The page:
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    I would agree with SBC. They are some truly independant IFB-ers, but large numbers of IFB pastors & churches pay homage to some "IFB Pope" or other subgroup. I can give you lots of examples from personal experience; and I'm sure many others here could also.

    The Hyles (d. 2001)/FBC Hammond/Schaap-wing of IFB-dom is a prime example. Then there are the Bob Gray (Longview, TX) clones, the Sword of the Lord/Shelton Smith crowd, the Mickey Carter-ites, the Jim Vineyard wing, etc., etc.

    I heard a pastor a few years back actually bellow from the pulpit: "If you're not right with Dr. Jack Hyles, you're not right with God!", as if our supreme goal is to be Hyles-like, rather than Christ-like!

    There are a lot of IFB pastors who seem to look to other men for direction and approval, rather than looking to the Word of God and the Holy Spirit.
     
  13. NaasPreacher (C4K)

    NaasPreacher (C4K)
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    Well, this is more like the kind of discussion I was hoping for.

    I do have a problem with the "camp" aspect of IFB churches. However as Larry just said, there are churches which are truly independent. As a missionary on deputation I was constantly confronted with that mentality.

    I think that SBC's comment about the denominationalism is a little over the top though. Several of my supporting churches are truly independent.

    Thanks for the frank comments.
     
  14. uhdum

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    I understand fully the idea that IFB churches do not want to be called a denomination. Having been exposed to IFB friends, as well as seriously dating an IFB person at one time, I understand their reasons.

    I tend to agree with Tinytim on this matter. It does seem to be a matter of semantics, but the reason I refer to IFB as a "denomination" is based simply on the fact that, upon hearing that a church is IFB, I can generally tell what they believe. Perhaps then a better word could be chosen than "denomination"; I cannot think of one right now.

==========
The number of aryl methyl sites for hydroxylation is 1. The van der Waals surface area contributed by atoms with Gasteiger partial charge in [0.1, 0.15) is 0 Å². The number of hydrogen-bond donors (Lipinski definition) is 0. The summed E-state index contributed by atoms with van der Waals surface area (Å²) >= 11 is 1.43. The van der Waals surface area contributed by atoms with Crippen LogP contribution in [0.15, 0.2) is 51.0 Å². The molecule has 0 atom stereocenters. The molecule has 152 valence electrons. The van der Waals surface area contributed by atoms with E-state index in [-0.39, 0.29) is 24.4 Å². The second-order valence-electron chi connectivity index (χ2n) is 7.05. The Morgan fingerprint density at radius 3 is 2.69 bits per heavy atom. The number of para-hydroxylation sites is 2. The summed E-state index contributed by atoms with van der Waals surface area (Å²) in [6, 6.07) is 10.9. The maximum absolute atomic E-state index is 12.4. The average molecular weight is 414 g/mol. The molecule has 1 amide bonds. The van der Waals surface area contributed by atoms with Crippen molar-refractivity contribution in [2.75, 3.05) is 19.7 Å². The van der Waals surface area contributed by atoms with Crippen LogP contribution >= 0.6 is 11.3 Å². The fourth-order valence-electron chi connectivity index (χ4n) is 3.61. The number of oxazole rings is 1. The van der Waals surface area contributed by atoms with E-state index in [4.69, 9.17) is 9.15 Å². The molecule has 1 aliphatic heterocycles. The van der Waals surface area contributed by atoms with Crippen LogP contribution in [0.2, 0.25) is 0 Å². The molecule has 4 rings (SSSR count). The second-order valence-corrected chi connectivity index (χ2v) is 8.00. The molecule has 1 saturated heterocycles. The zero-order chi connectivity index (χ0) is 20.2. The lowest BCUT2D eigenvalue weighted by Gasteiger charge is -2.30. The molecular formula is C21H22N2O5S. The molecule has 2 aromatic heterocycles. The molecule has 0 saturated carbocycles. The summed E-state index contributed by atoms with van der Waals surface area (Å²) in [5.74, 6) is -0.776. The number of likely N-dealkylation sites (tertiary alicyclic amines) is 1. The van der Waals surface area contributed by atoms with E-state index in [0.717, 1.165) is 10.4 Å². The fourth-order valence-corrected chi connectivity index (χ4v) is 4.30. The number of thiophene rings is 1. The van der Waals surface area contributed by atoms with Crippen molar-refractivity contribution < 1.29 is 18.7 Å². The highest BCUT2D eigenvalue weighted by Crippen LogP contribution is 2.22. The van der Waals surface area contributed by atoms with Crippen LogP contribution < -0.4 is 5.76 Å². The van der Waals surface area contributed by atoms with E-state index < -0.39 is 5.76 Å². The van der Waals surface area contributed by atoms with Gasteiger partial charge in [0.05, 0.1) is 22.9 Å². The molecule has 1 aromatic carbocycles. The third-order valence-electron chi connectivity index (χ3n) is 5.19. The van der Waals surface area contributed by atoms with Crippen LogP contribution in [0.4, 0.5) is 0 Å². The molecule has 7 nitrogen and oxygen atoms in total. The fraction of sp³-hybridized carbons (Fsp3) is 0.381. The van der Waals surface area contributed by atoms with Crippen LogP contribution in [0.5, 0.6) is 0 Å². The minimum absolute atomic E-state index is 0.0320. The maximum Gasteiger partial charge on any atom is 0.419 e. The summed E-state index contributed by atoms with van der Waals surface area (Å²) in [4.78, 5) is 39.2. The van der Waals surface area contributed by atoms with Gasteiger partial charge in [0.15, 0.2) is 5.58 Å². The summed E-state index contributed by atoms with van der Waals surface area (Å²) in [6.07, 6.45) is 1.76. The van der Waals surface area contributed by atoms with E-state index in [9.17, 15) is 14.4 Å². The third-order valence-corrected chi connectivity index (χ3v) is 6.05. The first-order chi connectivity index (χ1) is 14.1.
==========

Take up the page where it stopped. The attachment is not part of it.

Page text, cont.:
This is my opinion: IFB churches generally have similar beliefs; this places them in a sort of unofficial "denomination," one which shares similar beliefs and traditions.

    God bless!
     
  15. LauraB

    LauraB
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    IFB

    I = Independant - Meaning we as a church do not have anyone to answer to how things are run IE. Pope. We as a church and the members of the church decide what goes on as far as what to buy, where the money goes, who can and can not become members, although we have never turned anyone down yet!

    F = Fundemental - We believe in the fundementals of the bible. We believe in the "Good News" which means Gospel, and Gospel means the death, burial and ressurrection of Jesus Christ our Saviour!

    B = Baptist - A Label.

    Some are to say we IFBers are the radical of all the (denominations if you want to use that word).

    Proud 2 Be IFB
     
  16. Daniel David

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    LauraB, if that is the sole basis for IFB, then Southern Baptists are IFB also.

    As a member of a Southern Baptist church, we determine where the money goes, who can and cannot be members, etc.

    I will submit that your definition is a wee bit too broad.
     
  17. LauraB

    LauraB
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    Not too broad, just truth. Why do things have to be complicated? Why can't there be just a simple answer?

    That is what IFB is, simple and plain.

    Or is this what you are looking for: